|Year : 2015 | Volume
| Issue : 1 | Page : 66-70
Challenges in understanding the epidemiology of acquired brain injury in India
Suresh Kumar Kamalakannan1, Aashrai S. V. Gudlavalleti2, Venkata S Murthy Gudlavalleti2, Shifalika Goenka3, Hannah Kuper1
1 Department of Clinical Research, London School of Hygiene and Tropical Medicine, Keppel Street, London, WC1E 7HT, United Kingdom
2 Indian Institute of Public Health- Hyderabad, Madhapur, Hyderabad, Andhra Pradesh, India
3 Indian Institute of Public Health- Delhi, Gurgaon, Haryana, India
|Date of Submission||11-Jul-2014|
|Date of Decision||31-Jul-2014|
|Date of Acceptance||07-Oct-2014|
|Date of Web Publication||10-Feb-2015|
Suresh Kumar Kamalakannan
Department of Clinical Research, London School of Hygiene and Tropical Medicine, Keppel Street, London, WC1E 7HT
Source of Support: None, Conflict of Interest: None
| Abstract|| |
An acquired brain injury (ABI) is an injury to the brain, which is not hereditary, congenital, degenerative, or induced by birth trauma. In India, rapid urbanization, economic growth and changes in lifestyle have led to a tremendous increase in the incidence of ABI, so much so that it is being referred to as a 'silent epidemic'. Unlike developed countries, there is no well-established system for collecting and managing information on various diseases in India. Thus it is a daunting task to obtain reliable information about acquired brain injury. In the course of conducting a systematic review on the epidemiology of ABI in India, we recognized several challenges which hampered our effort. Inadequate case definition, lack of centralized reporting mechanisms, lack of population based studies, absence of standardized survey protocols and inadequate mortality statistics are some of the major obstacles. Following a standard case definition, linking multiple hospital-based registries, initiating a state or nationwide population-based registry, conducting population-based studies that are methodologically robust and introducing centralized, standard reporting mechanisms for ABI, are some of the strategies that could help facilitate a thorough investigation into the epidemiology and understanding of ABI. This may help improve policies on prevention and management of acquired brain injury in India.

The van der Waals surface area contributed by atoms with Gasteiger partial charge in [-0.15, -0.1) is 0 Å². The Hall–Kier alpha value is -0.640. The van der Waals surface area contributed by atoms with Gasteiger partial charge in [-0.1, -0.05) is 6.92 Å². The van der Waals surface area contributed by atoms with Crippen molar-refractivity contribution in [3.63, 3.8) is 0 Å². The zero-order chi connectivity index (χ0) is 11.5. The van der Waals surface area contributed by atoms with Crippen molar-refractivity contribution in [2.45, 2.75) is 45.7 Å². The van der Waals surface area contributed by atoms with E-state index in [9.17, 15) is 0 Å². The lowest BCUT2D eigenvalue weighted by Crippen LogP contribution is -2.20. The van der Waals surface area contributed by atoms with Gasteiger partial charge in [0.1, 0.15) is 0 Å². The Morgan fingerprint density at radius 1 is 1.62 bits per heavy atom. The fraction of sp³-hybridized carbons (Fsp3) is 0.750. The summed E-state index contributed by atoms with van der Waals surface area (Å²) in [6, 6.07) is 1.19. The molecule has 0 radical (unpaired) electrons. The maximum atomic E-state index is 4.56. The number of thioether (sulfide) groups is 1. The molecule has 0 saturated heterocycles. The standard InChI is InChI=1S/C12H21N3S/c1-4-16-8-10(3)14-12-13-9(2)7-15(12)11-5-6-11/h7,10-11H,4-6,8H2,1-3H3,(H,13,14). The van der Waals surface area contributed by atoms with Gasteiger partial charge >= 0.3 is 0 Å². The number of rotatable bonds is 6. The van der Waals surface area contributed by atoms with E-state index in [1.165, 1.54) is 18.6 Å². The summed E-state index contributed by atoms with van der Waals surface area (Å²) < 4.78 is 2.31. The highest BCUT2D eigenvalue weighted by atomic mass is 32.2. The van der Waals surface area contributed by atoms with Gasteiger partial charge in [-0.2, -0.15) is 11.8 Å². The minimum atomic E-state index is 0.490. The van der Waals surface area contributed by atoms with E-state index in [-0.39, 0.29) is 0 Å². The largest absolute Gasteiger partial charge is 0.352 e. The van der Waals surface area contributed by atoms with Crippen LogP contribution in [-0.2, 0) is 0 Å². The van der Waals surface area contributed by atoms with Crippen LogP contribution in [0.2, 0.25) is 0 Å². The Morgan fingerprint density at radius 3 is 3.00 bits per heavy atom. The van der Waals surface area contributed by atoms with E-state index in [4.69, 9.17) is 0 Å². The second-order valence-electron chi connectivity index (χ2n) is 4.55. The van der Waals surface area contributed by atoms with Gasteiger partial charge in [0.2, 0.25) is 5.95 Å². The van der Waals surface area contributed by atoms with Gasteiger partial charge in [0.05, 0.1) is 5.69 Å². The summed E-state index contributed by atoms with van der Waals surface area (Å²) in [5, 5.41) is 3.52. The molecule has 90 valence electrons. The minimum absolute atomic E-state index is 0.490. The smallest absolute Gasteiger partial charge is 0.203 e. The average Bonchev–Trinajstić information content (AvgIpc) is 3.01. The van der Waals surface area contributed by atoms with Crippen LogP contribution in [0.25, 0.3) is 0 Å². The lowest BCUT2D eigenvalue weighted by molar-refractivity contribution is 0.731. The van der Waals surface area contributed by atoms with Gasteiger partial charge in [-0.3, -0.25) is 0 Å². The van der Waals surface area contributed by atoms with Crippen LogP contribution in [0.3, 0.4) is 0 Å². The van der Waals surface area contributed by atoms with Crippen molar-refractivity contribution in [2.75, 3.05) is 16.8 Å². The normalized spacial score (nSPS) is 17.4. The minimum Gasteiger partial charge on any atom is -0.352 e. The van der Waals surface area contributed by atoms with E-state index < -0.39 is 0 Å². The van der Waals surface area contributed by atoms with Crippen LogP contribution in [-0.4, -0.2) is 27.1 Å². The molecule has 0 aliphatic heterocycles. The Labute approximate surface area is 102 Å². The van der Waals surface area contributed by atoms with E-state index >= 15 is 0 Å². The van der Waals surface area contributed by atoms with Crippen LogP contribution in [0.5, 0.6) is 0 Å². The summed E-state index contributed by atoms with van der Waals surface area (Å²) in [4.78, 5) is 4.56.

Keywords: Acquired brain injury, challenges, epidemiology, India
|How to cite this article:|
Kamalakannan SK, Gudlavalleti AS, Murthy Gudlavalleti VS, Goenka S, Kuper H. Challenges in understanding the epidemiology of acquired brain injury in India. Ann Indian Acad Neurol 2015;18:66-70
|How to cite this URL:|
Kamalakannan SK, Gudlavalleti AS, Murthy Gudlavalleti VS, Goenka S, Kuper H. Challenges in understanding the epidemiology of acquired brain injury in India. Ann Indian Acad Neurol [serial online] 2015 [cited 2020 Jun 6];18:66-70. Available from: http://www.annalsofian.org/text.asp?2015/18/1/66/151047
| What is Acquired Brain Injury?|| |
An acquired brain injury (ABI) is an injury to the brain, which is not hereditary, congenital, degenerative, or induced by birth trauma. It is an injury to the brain that has occurred after birth.  The causes of ABI can be broadly categorized into two main types: 'Traumatic' and 'Non-traumatic' causes. "Traumatic brain injury is damage to the brain resulting from an external mechanical force, such as rapid acceleration, impact, blast waves, or penetration by a projectile".  Non-traumatic brain injury is caused by an illness or disease of the brain (not due to trauma). It results from internal forces such as infections and malignancies.  Some of the non-traumatic causes of ABI include cerebro-vascular accident (stroke) which is "A focal (or at times global) neurological impairment of sudden onset, and lasting more than 24 hours (or leading to death), and of presumed vascular origin"  , tumor, vascular malformations and cerebral infections. 
| Understanding the Epidemiology of ABI|| |